Why debate on extending presidential term limit is misplaced

President William Ruto displays the ceremonial sword during his swearing-in at Kasarani Stadium on September 13, 2022. [Boniface Okendo, Standard]

A few weeks ago, I wrote here that the Kenyan Parliament had failed the country and deserved censure. You only need to consider our MPs’ staple choice of priority issues both in and outside Parliament to agree.

When they are not working towards own salary increment –a rare instance when the House evinces ‘unity of purpose’ – they are busy introducing and passing Bills whose interest they themselves cannot plausibly say and whose text and contents they seldom read. 

Consider Pokot South MP David Pkosing’s proposal – a few days ago – that there ought to be a review of the laws with a view to extending the constitutionally-stipulated presidential term limit. It’s ludicrous. And one wonders how and why Mr Pkosing imagines it would be the panacea for Kenya’s myriad developmental deficiencies. Unfortunately, he is not alone in his delusional reverie.

Pkosing’s suggestion has a dangerous precedent in a similar proposal late last year by the equally sycophantic and myopic Nandi Senator Samson Cherargei. At the time, the latter’s proposal to extend the constitutionally prescribed presidential term limits from five to seven years elicited murmurings of opposition among the vast majority of Kenyans, and rightly so.

Presidential term limits – introduced following the successful clamour for multiparty democracy in the early 1990s – have been, and are, a central tenet of our country’s political governance. The five-year presidential term is stipulated by Article 136(2) of our Constitution 2010, and protected by the legal strictures of Article 142 of the same.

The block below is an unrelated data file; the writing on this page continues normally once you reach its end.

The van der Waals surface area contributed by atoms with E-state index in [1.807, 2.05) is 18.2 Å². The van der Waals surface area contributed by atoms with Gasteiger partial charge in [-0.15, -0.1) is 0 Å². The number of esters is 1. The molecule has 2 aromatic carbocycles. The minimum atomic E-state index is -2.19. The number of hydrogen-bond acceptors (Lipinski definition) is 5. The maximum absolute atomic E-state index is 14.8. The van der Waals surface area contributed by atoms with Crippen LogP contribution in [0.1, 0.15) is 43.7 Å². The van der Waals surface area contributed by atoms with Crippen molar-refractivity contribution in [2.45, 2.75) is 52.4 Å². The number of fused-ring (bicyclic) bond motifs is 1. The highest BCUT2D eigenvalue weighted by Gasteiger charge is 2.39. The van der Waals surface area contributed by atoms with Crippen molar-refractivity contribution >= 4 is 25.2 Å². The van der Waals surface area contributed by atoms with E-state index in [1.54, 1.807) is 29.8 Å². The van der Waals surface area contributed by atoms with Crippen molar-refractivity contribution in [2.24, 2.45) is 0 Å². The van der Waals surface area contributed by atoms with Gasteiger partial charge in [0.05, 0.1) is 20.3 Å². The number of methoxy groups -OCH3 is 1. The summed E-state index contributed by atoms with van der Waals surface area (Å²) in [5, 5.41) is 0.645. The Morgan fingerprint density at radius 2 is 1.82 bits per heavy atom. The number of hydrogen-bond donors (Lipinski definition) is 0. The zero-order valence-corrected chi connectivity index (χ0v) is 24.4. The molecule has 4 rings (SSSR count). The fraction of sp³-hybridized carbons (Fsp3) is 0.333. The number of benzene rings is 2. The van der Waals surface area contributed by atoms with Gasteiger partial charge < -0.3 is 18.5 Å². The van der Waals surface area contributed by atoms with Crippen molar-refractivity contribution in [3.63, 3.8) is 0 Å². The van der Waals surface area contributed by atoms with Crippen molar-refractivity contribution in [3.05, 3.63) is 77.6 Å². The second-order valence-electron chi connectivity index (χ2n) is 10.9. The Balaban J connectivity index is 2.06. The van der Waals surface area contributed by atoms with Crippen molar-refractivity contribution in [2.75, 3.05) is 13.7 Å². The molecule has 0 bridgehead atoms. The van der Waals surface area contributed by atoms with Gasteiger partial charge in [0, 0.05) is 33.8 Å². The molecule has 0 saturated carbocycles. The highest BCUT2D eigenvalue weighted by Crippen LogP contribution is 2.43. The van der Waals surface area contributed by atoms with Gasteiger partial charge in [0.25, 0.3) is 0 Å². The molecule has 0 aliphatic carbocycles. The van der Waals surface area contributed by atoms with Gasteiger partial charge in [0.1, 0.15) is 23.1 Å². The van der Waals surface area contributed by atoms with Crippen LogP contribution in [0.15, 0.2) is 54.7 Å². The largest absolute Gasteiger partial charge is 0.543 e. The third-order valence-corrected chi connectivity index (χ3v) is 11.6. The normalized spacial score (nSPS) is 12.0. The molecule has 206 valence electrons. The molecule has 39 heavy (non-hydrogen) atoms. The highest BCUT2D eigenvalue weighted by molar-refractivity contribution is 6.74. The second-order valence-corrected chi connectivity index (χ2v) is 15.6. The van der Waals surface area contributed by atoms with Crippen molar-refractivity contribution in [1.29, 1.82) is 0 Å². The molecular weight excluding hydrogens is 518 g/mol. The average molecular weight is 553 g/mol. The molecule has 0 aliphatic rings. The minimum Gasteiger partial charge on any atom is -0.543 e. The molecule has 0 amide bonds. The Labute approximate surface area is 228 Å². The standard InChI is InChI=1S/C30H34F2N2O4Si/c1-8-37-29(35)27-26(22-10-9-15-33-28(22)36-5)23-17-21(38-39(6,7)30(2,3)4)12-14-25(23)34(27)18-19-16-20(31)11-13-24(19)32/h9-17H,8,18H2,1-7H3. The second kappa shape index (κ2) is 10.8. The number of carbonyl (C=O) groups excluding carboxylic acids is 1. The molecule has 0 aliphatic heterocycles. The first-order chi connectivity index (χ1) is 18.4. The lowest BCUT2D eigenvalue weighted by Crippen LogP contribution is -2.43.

Around Africa, there are countries that either have or have had seven-year presidential terms such as Rwanda and Senegal. There’s hardly cogency for this, though. And the exponents of extended presidential terms are mostly tyrants and sycophants possessed of the expansionist “strongman mentality.” In Rwanda, though, it may have been aimed at enabling the country’s most important political leader to pack an impressive punch around national concord, particularly following the tragic 1994 genocide that claimed an estimated 800,000 lives.

Contrary to MP Pkosing and Senator Cherargei’s slant, however, the supposed “insufficiency” of our five-year presidential terms is palaver with no basis in evidential grounding. History shows the maximum two five-year presidential terms to be enough for any legacy-oriented leader to attain anything within the developmental repertoire of his office. The late former President Mwai Kibaki is the more easily recognisable referential paradigm of this truism.

There are no developmental goals, however lofty and grand, that aren’t within reach during a 10-year presidential stint. Long-term goals such as the socio-economic integration of ethnic minorities and the historically marginalised, or even the ultimate forging of any land’s disparate demographic enclaves into one compact nation often outlast presidential stints.

MP Pkosing and Senator Cherargei should, therefore, not worry about, or even play up, the “insufficiency” of our constitutionally-prescribed five-year presidential terms. Longer presidential stints don’t necessarily presuppose greater “while-in-office” success.

In the West African nation of The Gambia, between 1996 and 2017, there reigned Yahya Jammeh. Youthful and boisterous, he made no secret of the fact that he wanted to be in power for a billion years! An even funnier part of his pious wish was that he attributed its “ordination” to God. Some of us wondered what he needed all of a billion years for, the feat of which he couldn’t pull off in 20 years!